Spurring innovation in fields related to reducing carbon emissions will almost certainly also produce ways of strengthening our economy against the inevitable rising cost of gasoline.

I think those of you arguing that there isn't enough evidence of human influenced global climate change are just as silly as the hippies who blame every hot summer day on their neighbor's Hummer, but regardless of which of us it right, there are very sound economic reasons to pursue technologies and strategies that reduce our oil use, and the Bush administration has completely failed to protect our economy from this very real problem.
7.11.2008 7:06pm
Bruce Hayden (mail) (www):
Oren,

No doubt. I just enjoyed the article because it suggests that part of our problem with global warming is due to our previous campaign to clean up the air.
7.11.2008 7:07pm
Charles Strouss (mail):
One assertion has been made in this thread that I think has clearly been shown to be false. While the paleoclimate data does indeed show that atmospheric CO2 and surface temperatures are positively correlated, in fact the data strongly suggests that the former does not cause the latter. The reason? CO2 is a lagging indicator, meaning that it happens AFTER the warming, not BEFORE. This pretty much rules out the causality that many assert. If there is a causal link in the historical record, it is the other way around, or possibly that both result from an unidentified common cause.

Responsible and honest scientists do not claim to prove that increased CO2 causes warming by referring to the paleoclimate record, however. The essential concept of CO2 causing warming is pretty easy to demonstrate in a flask, with all other elements being held constant.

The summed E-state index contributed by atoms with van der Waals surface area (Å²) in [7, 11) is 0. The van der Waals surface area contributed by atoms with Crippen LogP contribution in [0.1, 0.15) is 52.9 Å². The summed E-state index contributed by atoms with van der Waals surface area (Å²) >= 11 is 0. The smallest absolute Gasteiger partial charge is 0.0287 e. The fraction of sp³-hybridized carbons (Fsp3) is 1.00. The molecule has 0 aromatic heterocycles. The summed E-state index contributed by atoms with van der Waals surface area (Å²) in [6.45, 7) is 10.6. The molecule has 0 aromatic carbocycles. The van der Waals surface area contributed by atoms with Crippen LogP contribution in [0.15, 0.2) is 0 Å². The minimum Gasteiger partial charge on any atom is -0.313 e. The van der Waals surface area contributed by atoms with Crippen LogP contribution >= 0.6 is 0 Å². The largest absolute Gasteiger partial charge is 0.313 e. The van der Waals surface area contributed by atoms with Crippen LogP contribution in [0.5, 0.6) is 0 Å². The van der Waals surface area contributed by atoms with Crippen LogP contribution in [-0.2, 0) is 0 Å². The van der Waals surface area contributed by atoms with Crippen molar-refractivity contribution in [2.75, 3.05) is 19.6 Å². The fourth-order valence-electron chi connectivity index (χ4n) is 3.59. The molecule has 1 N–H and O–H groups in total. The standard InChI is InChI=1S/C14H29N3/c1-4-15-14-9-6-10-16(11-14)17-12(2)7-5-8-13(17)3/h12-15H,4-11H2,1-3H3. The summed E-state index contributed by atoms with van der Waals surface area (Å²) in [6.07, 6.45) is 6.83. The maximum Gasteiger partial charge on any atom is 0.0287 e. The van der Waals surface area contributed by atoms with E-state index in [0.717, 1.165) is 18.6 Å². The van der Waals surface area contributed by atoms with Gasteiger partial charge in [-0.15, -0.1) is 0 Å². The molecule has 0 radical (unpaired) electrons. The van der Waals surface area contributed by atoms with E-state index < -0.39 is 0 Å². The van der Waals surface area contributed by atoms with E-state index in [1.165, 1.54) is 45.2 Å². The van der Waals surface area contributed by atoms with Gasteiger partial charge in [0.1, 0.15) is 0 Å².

The problem is that we have a very weak understanding of the interplay of all of the forces in the real world environment. In particular, the "alarmist" claims are that some other mechanism (positive feedbacks or "tipping point" effects) will amplify the effects of the fundamental warming itself. In nature, positive feedbacks do exist, but they are much rarer than negative feedbacks. Negative feedbacks cause systems to inherently stabilize and reduce the effects of changing a single variable.

The one strong consensus among scientists is that more research is needed. A big part of the problem is that "true believers" tend to prefer more modelling, which can be easily skewed to match their beliefs, whereas skeptics lean heavily towards more physical measurement and research. The current trend in politicized funding is towards the "alarmists", and significant research into fundamental atmospheric research is being slashed.

Somehow the whole world has been duped about the true predictive powers of computer modelling... even most scientists are very unaware of the difficulty in proving that a model has any predictive power. There are so many thousands of fudge factors in the models, a few tweaks can make the earth burn to a cinder or turn into an ice ball. By choosing the right combination, it is very easy to make a model closely fit the observed historical data, and produce any future you want.

Only after a model has been a successful predictor for a length of time should we put any significant confidence in it. Also, it isn't fair to propose 100 different models, then wait 10 years and see which was most accurate. That's a bit like the old investment scam where I sent out 32,000 letters trying to sell my tip sheet... I pick some highly risky stock, and half of the letters predict that it will do well, and have predict it will do poorly. Then I have the attention of 16,000 potential investors, and after the next successful tip, 8,000 will be on the road to thinking I really know what I'm doing. By the time I've made 5 perfect picks in a row, I'll have 1,000 investors who will be all too happy to sent me $10k to subscribe.

In other words, predictive power only happens when you pick one specific model to prove. Trying to prove 100 at a time means nothing... chances are, one of them will happen to get things pretty close!
7.11.2008 7:23pm
Charles Strouss (mail):
The link between environmental concerns and economics is very strong... unfortunately, the politics of the issues have been so polarized, that there is little rational public discourse.

While most people agree that anthropogenic CO2 is a significant concern, the urgency is highly debated. It doesn't help matters that folks like Al Gore pick the most absurd extremist predictions... He has pretty much admitted this -- even the fringey scientists he relies on often have to distance themselves from his conclusions. Here is another case where an adversarial approach tends to obscure the truth more than it enlightens.